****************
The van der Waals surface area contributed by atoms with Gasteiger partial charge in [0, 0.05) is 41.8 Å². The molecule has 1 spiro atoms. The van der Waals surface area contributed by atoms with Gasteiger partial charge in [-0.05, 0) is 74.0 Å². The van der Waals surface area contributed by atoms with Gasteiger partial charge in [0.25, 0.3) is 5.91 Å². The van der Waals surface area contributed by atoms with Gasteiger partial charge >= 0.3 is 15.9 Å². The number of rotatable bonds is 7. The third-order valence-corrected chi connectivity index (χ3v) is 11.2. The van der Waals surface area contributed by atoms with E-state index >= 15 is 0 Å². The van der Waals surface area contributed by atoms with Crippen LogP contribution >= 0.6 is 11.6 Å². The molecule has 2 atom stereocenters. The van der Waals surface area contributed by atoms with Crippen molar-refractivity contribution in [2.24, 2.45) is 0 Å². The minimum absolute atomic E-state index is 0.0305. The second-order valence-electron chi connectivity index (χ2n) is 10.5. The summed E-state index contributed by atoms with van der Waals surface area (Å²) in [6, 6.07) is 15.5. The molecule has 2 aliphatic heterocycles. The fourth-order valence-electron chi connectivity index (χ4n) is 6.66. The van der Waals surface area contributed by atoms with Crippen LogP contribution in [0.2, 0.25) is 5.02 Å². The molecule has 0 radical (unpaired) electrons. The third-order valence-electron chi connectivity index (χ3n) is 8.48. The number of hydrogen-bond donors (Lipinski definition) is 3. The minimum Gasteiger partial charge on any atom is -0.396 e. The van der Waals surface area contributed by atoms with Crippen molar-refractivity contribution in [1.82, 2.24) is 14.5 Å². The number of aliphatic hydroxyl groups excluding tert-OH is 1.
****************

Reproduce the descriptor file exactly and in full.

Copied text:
The van der Waals surface area contributed by atoms with Gasteiger partial charge in [0, 0.05) is 41.8 Å². The molecule has 1 spiro atoms. The van der Waals surface area contributed by atoms with Gasteiger partial charge in [-0.05, 0) is 74.0 Å². The van der Waals surface area contributed by atoms with Gasteiger partial charge in [0.25, 0.3) is 5.91 Å². The van der Waals surface area contributed by atoms with Gasteiger partial charge >= 0.3 is 15.9 Å². The number of rotatable bonds is 7. The third-order valence-corrected chi connectivity index (χ3v) is 11.2. The van der Waals surface area contributed by atoms with E-state index >= 15 is 0 Å². The van der Waals surface area contributed by atoms with Crippen LogP contribution >= 0.6 is 11.6 Å². The molecule has 2 atom stereocenters. The van der Waals surface area contributed by atoms with Crippen molar-refractivity contribution in [2.24, 2.45) is 0 Å². The minimum absolute atomic E-state index is 0.0305. The second-order valence-electron chi connectivity index (χ2n) is 10.5. The summed E-state index contributed by atoms with van der Waals surface area (Å²) in [6, 6.07) is 15.5. The molecule has 2 aliphatic heterocycles. The fourth-order valence-electron chi connectivity index (χ4n) is 6.66. The van der Waals surface area contributed by atoms with Crippen LogP contribution in [0.2, 0.25) is 5.02 Å². The molecule has 0 radical (unpaired) electrons. The third-order valence-electron chi connectivity index (χ3n) is 8.48. The number of hydrogen-bond donors (Lipinski definition) is 3. The minimum Gasteiger partial charge on any atom is -0.396 e. The van der Waals surface area contributed by atoms with Crippen molar-refractivity contribution in [1.82, 2.24) is 14.5 Å². The number of aliphatic hydroxyl groups excluding tert-OH is 1.